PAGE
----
It has been my experience that individuals that have planets close to the Moon's nodes tend to have peculiarities about their personality. South node seems to present difficulties with becoming stuck and not moving beyond situations with the energy representation of the particular conjunct planet. North node presents situations just beyond reach. Both of his nodes have active conjunctions. He was born just days prior to the annular solar eclipse March 5, 1886, which makes his node conjunctions more energized than usual.

I like his "The Duomo, Florence", as it's the most straight-forward, non-politicizing painting of the ones you show here...a little nervous, but I like the colors he selected.

Twilight said...

mike ~~ His Alma doll gave a whole new meaning to Alma Mater!

I like the Bride of the Wind painting best - love the colours.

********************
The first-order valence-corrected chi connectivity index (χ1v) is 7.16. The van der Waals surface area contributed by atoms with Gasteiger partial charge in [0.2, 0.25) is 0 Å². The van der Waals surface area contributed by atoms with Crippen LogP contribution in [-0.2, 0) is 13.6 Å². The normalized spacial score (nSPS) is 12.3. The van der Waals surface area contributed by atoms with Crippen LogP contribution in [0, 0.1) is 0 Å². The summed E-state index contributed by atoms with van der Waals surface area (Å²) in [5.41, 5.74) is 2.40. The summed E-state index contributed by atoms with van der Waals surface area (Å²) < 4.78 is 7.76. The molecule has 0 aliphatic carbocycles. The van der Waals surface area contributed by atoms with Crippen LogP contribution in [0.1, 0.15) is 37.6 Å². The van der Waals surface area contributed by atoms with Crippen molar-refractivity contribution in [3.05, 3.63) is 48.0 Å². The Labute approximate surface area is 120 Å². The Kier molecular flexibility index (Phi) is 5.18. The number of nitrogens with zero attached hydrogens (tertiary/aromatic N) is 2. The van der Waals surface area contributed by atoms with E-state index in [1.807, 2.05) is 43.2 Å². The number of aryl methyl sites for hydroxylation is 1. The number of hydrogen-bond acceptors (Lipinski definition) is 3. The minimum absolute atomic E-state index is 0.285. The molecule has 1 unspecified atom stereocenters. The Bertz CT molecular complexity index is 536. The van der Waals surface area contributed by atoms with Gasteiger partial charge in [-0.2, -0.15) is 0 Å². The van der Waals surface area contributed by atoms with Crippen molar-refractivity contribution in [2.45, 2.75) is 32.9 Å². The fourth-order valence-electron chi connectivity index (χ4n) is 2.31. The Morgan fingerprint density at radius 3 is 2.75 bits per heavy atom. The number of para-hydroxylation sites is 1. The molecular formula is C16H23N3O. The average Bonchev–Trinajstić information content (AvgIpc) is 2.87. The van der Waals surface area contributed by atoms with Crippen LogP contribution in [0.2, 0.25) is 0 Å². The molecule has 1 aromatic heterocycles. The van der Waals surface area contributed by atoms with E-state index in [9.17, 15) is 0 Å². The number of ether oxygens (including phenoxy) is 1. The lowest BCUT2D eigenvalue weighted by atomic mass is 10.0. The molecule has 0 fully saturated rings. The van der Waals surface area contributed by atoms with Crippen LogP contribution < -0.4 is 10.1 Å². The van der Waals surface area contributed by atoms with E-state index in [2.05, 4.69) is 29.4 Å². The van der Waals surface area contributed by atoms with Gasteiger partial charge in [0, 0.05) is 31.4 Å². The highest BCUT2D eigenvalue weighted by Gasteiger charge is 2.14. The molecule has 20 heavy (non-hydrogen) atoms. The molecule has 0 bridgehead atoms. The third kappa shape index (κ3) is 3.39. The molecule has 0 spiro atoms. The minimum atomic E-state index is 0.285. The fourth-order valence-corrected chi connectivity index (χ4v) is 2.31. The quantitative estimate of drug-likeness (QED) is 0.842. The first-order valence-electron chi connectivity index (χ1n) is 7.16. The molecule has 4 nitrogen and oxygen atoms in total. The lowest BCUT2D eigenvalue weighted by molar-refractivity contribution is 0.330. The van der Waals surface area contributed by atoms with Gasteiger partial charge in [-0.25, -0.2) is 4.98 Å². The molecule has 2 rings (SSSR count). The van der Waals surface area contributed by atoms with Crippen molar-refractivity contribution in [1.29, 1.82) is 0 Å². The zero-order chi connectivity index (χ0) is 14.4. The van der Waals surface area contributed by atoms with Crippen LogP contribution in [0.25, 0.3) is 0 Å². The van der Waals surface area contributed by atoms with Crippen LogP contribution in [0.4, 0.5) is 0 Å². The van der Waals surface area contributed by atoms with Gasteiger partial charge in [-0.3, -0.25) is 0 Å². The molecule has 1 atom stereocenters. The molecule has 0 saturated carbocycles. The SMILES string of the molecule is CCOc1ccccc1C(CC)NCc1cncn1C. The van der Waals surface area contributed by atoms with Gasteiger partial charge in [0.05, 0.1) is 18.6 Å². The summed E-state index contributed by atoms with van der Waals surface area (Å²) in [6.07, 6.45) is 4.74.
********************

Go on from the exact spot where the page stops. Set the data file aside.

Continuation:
I concentrated on showing the wartime paintings here as I thought it was interesting to see the way he had chosen to depict situations symbolically. Most of his portraits and landscapes are pleasant enough, but nothing memorable - for me anyway.

Hmmm- Moon's nodes are interesting, but I'm never sure that without time of day they'll be shown correctly for the individual in a 12 noon chart (do you know?)

I have Uranus exactly conjunct South node - how about that - am I stuck in eccentricity? LOL! ;-)

mike (again) said...

Alma Mater! LOL

The nodes travel about 0.05 degrees per day...however...they have a retrograde-forward movement due to a minor wobble. Some days they move forward faster, then retrograde. This is why "true node" or "mean node" is provided in ephemera. Their rate of transit is so slow that, yes, you can definitely use their position in a noon-chart. It takes about 18 months for the nodes to transit 30 degrees (one sign)...about 18.5 years to transit the entire 12 signs, 360 degrees. The nodes net movement is always retrograde...moving through the signs backward.

I'll let you determine whether you're stuck in eccentricity! Eccentricity isn't a bad thing, but I'm fairly eccentric, so maybe not the best judge. Are other planets in aspect to node-Uranus?

Excerpt from